That field frailty almost certainly won't be the case in 2016. Among the candidates likely to cast themselves as credible conservatives: Scott Walker, Bobby Jindal and Marco Rubio. If Jeb Bush decides to run, he cuts to the front of that credible conservative line. So, in theory, Christie would be exposed as insufficiently conservative by this group in a way that Romney never was.
But, Christie isn't Romney, either. He doesn't have the flip flops on things like gay marriage and abortion that made conservatives question the former Massachusetts governor's commitment to their cause. Christie is a Catholic, not a Mormon. And he is a markedly better communicator than Romney ever was. And although the 2016 field is without doubt stronger than the 2012 edition, none of the "credible conservatives" are without potential weaknesses in the eyes of conservatives. Take Rubio and Bush, for example, both of whom have voiced support for immigration reform that puts them far to the left of where Romney was in 2012 (self deportation!) and where the GOP base is at the moment.
Our case for Christie as front-runner -- or, maybe, more accurately first among almost-equals -- is built around the idea that there is no perfect/electable conservative in the race and that Christie has a decent chance of beating out Jindal, Rubio and Walker in the battle to be the establishment candidate. (There is a whole other primary -- where Rand Paul is the front-runner -- that will pick the outsider candidate to battle the establishment pick.) Of that quartet of credible establishment conservatives, Christie is the one who, at first glance, could most easily put together the tens (and probably hundreds) of millions of dollars needed to run real operations in a series of states in short order.
Christie has been -- and remains -- the pick of the Wall Street/business crowd (Home Depot founder Ken Langone is hosting an event for him this weekend in Florida), and has spent his entire governorship building relationships with that powerful New York money crowd. (Another fight, with an as-yet-to-be-determined winner, is for the Texas GOP money set.) Money isn't everything in the race. (Right, President Giuliani?) But, the way that Romney and, ultimately, McCain won the 2012 and 2008 nominations, respectively, was to bleed dry their underfunded challengers. Being the fundraising front-runner allows you the chance to slip and recover -- something candidates with less money simply can't do.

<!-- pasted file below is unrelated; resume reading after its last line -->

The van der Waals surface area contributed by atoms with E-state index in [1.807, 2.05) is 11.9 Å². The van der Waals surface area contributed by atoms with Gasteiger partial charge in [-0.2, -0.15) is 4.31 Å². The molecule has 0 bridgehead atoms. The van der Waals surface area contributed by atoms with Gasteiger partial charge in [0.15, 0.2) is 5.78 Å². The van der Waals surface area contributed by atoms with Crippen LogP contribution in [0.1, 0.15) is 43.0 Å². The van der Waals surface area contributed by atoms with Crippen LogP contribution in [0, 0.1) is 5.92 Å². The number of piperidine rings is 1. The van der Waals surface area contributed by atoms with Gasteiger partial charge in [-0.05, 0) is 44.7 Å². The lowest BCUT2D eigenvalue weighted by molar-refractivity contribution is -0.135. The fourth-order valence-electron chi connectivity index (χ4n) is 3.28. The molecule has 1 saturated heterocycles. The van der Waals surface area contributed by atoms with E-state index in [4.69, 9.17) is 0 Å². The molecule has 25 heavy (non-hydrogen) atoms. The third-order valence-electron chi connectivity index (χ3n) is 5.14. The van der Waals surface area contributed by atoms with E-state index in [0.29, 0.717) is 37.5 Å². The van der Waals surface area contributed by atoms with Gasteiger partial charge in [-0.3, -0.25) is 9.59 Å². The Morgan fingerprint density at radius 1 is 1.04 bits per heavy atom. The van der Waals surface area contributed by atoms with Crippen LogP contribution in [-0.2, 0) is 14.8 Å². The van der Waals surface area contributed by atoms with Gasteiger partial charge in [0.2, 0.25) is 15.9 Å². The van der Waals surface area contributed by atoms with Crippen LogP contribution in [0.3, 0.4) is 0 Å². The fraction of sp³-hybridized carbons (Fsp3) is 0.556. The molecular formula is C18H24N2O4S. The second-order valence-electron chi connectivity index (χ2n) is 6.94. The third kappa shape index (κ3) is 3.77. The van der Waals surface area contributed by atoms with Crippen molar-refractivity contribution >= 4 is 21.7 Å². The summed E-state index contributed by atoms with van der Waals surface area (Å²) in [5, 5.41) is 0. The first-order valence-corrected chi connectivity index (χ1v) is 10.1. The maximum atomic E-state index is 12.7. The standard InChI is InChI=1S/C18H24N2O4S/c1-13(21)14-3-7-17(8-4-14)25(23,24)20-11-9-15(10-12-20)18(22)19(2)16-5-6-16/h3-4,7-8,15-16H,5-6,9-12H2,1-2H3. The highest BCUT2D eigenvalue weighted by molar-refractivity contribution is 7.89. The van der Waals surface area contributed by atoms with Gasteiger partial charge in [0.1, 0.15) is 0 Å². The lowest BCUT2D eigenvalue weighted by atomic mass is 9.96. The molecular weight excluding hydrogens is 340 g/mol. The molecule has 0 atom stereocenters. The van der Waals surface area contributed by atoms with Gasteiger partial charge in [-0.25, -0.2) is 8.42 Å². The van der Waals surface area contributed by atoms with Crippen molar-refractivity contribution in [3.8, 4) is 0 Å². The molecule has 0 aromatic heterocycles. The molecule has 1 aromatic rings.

Christie also would seem to have the most obvious early win of those four candidates. (As Giuliani's doomed 2008 bid proved, you have to win one of the first three states -- Iowa, New Hampshire or South Carolina -- to realistically have a chance at the nomination.) None of the four is a natural fit for the social conservatives of Iowa, but Christie's fiscal conservatism and brashness would seem to be a perfect fit for the New Hampshire primary. (Christie, tonally, reminds us of McCain, who won the New Hampshire primaries in each of his two presidential bids.)
Using the "money + a likely (possible?) early state win = good" equation, Christie comes out ahead of the other establishment types he is going to be competing with. Is it a wide edge? No way. Could questions about his true conservative credentials or worries about his style (is he brash or a bully?) doom him? Absolutely. But he won't be running against the perfect GOP candidate. He'll be running against a bunch of candidates who have their own sets of issues to overcome. And given that reality, there's no reason to think he isn't in the top tier or even at the top of that top tier at this moment in time.